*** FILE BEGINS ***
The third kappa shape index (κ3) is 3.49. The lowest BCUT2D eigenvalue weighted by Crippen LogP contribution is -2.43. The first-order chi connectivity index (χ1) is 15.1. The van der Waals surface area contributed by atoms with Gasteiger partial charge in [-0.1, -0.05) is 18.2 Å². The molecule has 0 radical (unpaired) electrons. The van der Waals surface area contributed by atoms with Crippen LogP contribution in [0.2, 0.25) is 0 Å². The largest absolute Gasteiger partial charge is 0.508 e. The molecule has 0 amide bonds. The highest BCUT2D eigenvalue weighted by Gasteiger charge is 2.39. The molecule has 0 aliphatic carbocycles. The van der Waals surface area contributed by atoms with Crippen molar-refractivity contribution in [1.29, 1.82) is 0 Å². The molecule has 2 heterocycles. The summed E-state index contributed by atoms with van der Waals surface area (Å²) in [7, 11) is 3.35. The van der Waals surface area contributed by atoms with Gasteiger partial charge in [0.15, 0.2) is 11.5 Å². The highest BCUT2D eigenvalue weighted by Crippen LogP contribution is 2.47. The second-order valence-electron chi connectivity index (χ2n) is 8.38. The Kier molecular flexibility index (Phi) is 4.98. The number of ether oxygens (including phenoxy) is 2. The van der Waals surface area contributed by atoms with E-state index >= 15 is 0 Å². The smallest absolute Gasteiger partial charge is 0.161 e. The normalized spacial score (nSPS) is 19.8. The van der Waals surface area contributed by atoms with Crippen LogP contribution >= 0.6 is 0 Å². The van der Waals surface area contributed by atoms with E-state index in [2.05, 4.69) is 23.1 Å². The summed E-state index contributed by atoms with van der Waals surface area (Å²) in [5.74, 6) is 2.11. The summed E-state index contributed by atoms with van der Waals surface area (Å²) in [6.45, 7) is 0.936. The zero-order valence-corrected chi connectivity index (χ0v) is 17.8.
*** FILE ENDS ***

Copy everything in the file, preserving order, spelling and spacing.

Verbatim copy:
The third kappa shape index (κ3) is 3.49. The lowest BCUT2D eigenvalue weighted by Crippen LogP contribution is -2.43. The first-order chi connectivity index (χ1) is 15.1. The van der Waals surface area contributed by atoms with Gasteiger partial charge in [-0.1, -0.05) is 18.2 Å². The molecule has 0 radical (unpaired) electrons. The van der Waals surface area contributed by atoms with Crippen LogP contribution in [0.2, 0.25) is 0 Å². The largest absolute Gasteiger partial charge is 0.508 e. The molecule has 0 amide bonds. The highest BCUT2D eigenvalue weighted by Gasteiger charge is 2.39. The molecule has 0 aliphatic carbocycles. The van der Waals surface area contributed by atoms with Crippen molar-refractivity contribution in [1.29, 1.82) is 0 Å². The molecule has 2 heterocycles. The summed E-state index contributed by atoms with van der Waals surface area (Å²) in [7, 11) is 3.35. The van der Waals surface area contributed by atoms with Gasteiger partial charge in [0.15, 0.2) is 11.5 Å². The highest BCUT2D eigenvalue weighted by Crippen LogP contribution is 2.47. The second-order valence-electron chi connectivity index (χ2n) is 8.38. The Kier molecular flexibility index (Phi) is 4.98. The number of ether oxygens (including phenoxy) is 2. The van der Waals surface area contributed by atoms with E-state index >= 15 is 0 Å². The smallest absolute Gasteiger partial charge is 0.161 e. The normalized spacial score (nSPS) is 19.8. The van der Waals surface area contributed by atoms with Crippen LogP contribution >= 0.6 is 0 Å². The van der Waals surface area contributed by atoms with E-state index in [2.05, 4.69) is 23.1 Å². The summed E-state index contributed by atoms with van der Waals surface area (Å²) in [5.74, 6) is 2.11. The summed E-state index contributed by atoms with van der Waals surface area (Å²) in [6.45, 7) is 0.936. The zero-order valence-corrected chi connectivity index (χ0v) is 17.8.